The Woman's Club of Spokane

The Woman's Club of Spokane is a beautiful and enduring fixture of the South Hill neighborhood. The brick building standing now remains largely as it was when it was dedicated on November 5, 1928, but it was not the first structure. The first iteration of the Woman's Club was a smaller clubhouse built on the current site in 1910. In late 1920s, the members hired renowned Spokane architect Gustav Perhrson (who also designed many other notable Spokane sites) to design the new building, which "literally enveloped (the original clubhouse) in a new exterior," adding a new brick facade.

The women's club movement arose after the Civil War and gained momentum into the early 20th century. As a growing middle class enjoyed increased leisure time, women organized for self-improvement and sometimes to become involved in politics--even before women could vote. Women created study plans, formed reading circles, and became involved in "women's issues" such as temperance, child labor, and public safety.

The history of this building really began when members of all of the Spokane women's organizations met in 1905 in the Women's Hotel specifically to discuss the building of a clubhouse. Shortly thereafter, the Club organized itself under the General Federation of Women's Clubs (GFWC), and formed a corporation with $30,000 in stock issued at $10 per share. Members continued to meet in the public library until the clubhouse was finished in 1910. It seems that the Club members had substantial clout with the community, too. Membership rolls from as far back as 1905 suggest that the Club had a consistent and vibrant enrollment from its inception, including prominent residents of the affluent Browne's Addition neighborhood. Indeed, the Woman's Club and others like it likely played a significant role in securing Women's Suffrage in the State of Washington in 1910, a full decade ahead of the nineteenth Amendment.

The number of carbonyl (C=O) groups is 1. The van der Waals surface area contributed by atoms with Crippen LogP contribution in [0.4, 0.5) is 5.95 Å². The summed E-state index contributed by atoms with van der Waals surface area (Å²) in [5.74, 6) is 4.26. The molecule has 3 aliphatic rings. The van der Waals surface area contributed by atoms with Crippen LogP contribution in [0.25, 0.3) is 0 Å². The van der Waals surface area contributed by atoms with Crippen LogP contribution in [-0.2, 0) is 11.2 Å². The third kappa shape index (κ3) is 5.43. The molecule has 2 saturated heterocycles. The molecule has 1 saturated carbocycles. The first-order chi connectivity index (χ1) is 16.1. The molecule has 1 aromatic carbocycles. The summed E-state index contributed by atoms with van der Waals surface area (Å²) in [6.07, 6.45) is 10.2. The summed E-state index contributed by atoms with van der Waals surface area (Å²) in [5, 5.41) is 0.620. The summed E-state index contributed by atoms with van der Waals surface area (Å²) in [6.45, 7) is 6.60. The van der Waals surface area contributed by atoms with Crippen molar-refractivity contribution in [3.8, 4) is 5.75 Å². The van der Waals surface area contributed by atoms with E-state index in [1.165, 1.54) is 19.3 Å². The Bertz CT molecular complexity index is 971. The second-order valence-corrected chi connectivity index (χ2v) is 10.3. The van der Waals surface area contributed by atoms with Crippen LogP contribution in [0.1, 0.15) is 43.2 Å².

Women's organizations were a product of the late nineteenth century Progressive Era in which women, unable to vote until 1920, instead exerted influence through a variety of associations on a wide range of causes such as temperance, children's education, better sanitation, and better working environments. Woman's Club scrapbooks going back to 1910 (currently archived at the Spokane Museum of Art and Culture) indicate that its members were involved in all of these causes and many others. Women also used the Club for more recreational pursuits, such as china painting, water color design and other things classified as "women's education" in the early twentieth century. The Club was an important center for Red Cross activity during WWI and in the mid-1930s, and hosted a wide variety of programs under the auspices of the Works Progress Administration, which the Roosevelt administration created in the midst of the Great Depression to get people back to work.

The Woman's Club has been carefully preserved over the years and still retains its original charm. All of the architectural features are in near-perfect condition, including a beautiful terra cotta rosette over the entrance way inscribed with the Club's motto, "The Club that Bids You Welcome," beneath which is a rectangular panel bearing the Club's name. The Club is used by a number of groups for a wide variety of community events, and is rented out for the occasional wedding reception or family reunion. It is, however, first and foremost still the meeting place for the modern GFWC whose "members [are] dedicated to strengthening their communities and enhancing the lives of others through volunteer service." The Spokane Woman's Club, which stands today a striking example of early twentieth century commercial-style architecture, is testament to this dedication.